This is an Eval Central archive copy, find the original at freshspectrum.com.
So I decided to try out podcasting. Today’s first ever episode is about Social Objects. Why? Because it basically covers the theory behind my cartooning.
- Just in case the embed above is not working, you can find the podcast by clicking here.
- Social Objects: Everything You Ever Wanted to Know! (2007 blog post on gapingvoid.com, updated in 2017)
- Why some social network services work and others don’t — Or: the case for object-centered sociality (a 2005 blog post by Jyri Engeström who was the inspiration for Hugh McLeod)
Welcome to behind the cartoon.
This is a podcast about the people and ideas that have inspired the cartoons that I draw on my blog at freshspectrum.com.
My name is Chris Lysy.
Today’s question. What are Social Objects?
When you think about social networks, what pops into your mind?
You probably see one of those little diagrams with little dots or nodes and connecting lines. Or maybe even little people icons with lines drawn between them.
Usually we think about these networks as people connecting to other people.
But what this vision misses is the way in which people also connect to objects.
Often, it’s their connection with those objects that connect them to other people.
Think about it.
Let’s say you have a group of friends you met when you joined a softball league. The people on the team all became part of your friend network. But it was the team, and the league, that facilitated the network’s creation.
There are lots of interesting people with interesting ideas. But it takes a person putting those ideas into some type of object before most other people will discover them. Books, journal articles, podcasts, blogs, and presentations are all different types of social objects.
And yes, my cartoons are most certainly designed to be social objects.
I learned about the concept from a cartoonist by the name of Hugh Mcleod who goes into a good bit of detail on his blog at gapingvoid.com. I’ll share one of his blog posts in the show notes.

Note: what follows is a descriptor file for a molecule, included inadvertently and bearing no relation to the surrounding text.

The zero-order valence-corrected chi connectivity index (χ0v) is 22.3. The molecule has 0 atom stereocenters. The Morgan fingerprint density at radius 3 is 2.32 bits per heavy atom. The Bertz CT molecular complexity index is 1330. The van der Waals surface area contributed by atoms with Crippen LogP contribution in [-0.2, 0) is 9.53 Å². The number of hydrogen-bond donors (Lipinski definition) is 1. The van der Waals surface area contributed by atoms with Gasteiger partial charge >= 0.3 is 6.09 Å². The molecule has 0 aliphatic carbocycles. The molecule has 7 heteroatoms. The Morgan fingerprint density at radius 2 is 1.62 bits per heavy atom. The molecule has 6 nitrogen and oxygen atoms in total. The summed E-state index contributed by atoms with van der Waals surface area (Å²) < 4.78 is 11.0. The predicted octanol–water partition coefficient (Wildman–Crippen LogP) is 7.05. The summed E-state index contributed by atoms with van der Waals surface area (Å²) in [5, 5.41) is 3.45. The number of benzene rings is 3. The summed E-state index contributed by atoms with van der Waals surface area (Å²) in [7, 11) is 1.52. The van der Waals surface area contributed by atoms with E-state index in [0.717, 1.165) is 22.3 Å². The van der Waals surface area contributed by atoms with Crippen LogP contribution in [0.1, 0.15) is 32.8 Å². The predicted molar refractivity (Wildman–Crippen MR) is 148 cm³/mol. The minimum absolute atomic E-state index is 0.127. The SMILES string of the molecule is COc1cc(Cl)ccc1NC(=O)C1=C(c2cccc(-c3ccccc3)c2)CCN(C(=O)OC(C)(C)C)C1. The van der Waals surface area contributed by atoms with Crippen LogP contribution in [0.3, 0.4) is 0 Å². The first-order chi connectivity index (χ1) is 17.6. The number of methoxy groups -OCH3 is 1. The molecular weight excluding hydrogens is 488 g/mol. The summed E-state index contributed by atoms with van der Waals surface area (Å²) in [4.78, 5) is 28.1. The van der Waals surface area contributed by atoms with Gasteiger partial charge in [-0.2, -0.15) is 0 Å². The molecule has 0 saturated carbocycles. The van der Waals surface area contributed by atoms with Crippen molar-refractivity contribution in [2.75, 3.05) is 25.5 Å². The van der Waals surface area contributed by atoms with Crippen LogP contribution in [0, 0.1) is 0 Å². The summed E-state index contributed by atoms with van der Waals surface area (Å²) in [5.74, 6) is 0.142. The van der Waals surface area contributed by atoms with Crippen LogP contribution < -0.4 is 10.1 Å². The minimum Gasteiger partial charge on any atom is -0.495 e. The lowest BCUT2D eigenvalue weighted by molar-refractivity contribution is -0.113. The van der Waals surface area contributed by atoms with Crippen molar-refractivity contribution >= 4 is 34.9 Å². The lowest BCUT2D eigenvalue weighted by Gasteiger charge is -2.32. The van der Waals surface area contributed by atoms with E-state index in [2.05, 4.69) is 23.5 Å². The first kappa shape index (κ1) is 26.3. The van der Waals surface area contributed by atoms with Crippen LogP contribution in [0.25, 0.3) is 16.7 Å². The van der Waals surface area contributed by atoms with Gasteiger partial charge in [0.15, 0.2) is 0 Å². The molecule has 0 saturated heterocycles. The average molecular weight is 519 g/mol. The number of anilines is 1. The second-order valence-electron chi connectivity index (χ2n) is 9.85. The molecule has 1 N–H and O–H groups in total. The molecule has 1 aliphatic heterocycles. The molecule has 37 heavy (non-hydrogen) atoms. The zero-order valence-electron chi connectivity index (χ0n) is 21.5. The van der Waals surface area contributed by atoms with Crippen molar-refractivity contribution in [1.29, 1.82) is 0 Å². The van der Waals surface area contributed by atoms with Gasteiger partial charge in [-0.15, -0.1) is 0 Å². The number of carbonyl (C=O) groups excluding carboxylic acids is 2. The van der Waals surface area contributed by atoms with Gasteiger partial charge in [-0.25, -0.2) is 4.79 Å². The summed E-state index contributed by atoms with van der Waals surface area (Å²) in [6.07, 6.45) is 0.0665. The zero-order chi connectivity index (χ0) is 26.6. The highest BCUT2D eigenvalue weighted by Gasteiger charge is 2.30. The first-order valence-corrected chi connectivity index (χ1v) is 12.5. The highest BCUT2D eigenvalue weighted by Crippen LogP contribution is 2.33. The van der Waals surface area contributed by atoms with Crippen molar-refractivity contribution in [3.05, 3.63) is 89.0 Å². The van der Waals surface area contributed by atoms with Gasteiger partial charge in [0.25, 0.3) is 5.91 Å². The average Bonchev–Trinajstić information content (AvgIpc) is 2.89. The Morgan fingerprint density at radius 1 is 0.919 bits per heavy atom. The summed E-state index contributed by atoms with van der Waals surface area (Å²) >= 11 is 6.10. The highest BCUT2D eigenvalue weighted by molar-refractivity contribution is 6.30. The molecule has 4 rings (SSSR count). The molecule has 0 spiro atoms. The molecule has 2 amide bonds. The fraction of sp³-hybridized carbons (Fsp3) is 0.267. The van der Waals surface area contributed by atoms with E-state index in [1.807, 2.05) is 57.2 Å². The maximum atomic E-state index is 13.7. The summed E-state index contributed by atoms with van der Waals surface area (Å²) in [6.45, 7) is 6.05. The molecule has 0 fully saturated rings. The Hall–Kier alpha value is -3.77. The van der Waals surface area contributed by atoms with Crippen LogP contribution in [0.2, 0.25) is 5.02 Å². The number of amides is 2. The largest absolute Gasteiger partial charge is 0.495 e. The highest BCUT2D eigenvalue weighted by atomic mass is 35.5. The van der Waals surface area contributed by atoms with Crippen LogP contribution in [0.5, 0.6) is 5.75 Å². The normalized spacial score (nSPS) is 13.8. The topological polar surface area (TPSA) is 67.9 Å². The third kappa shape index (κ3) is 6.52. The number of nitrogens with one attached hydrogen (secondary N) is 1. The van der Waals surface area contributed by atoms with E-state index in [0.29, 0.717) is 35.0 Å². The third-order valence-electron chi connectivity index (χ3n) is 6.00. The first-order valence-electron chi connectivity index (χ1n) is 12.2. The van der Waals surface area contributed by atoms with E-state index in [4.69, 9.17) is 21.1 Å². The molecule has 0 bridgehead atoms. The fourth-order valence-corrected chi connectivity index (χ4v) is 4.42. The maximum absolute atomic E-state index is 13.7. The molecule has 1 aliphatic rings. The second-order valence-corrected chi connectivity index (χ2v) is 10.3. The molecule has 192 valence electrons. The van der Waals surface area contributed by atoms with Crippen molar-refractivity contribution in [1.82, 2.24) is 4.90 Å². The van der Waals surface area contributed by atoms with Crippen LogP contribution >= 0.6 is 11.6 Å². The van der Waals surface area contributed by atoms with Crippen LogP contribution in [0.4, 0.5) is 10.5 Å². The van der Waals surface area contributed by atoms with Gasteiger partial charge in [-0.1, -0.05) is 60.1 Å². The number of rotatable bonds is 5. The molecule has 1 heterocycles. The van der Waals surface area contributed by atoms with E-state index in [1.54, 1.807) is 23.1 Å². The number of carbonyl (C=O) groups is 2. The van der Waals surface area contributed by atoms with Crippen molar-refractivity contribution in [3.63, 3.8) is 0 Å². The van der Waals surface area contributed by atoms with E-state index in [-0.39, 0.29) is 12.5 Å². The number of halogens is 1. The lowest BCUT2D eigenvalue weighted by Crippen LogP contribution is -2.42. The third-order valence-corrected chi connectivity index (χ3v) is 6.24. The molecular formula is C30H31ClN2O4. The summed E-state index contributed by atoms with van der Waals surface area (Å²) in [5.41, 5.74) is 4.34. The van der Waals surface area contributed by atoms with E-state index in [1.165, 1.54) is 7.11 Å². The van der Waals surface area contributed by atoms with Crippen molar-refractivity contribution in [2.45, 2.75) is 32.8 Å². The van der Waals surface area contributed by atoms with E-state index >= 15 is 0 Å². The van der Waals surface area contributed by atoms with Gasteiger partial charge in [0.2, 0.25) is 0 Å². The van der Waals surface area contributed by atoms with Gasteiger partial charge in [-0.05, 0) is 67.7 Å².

Hugh applied the idea of social objects to his own cartooning process, focused mostly around business topics.
And that’s also what I try to do, but with academic topics and concepts.
Most academic fields and subjects are, in my opinion, under illustrated. When most work is shared behind closed doors in conference presentations and through journal articles, illustration is only really quasi-important.
But on the web, things are different. The digital world is a visual world. The inability to depict complex or complicated subjects is problematic, because it limits the spread of ideas. Often incredibly important ideas.
So I draw cartoons, attempting to illustrate important ideas. And as a cartoon, that idea spreads much further than it would without the cartoon. When a cartoon works, you find it in social media posts, blog posts, and presentations. It becomes an object with an orbit and connects people in a way that no journal article ever will.
Now that’s just what I’m doing with the concept.
There are all sorts of social objects you can create to spread your ideas. Infographics, podcasts, and webinars all travel pretty well digitally.
What kind of object can you create to help your ideas spread further?
Thanks for listening. Before you go about your day, check out the description for a link to today’s show notes. In addition to links that include more info on social objects, you’ll also find a few new cartoons inspired by this topic.
Please enjoy and share. And if this episode inspires you to create your own social object, leave me a comment, I would love to see what you created.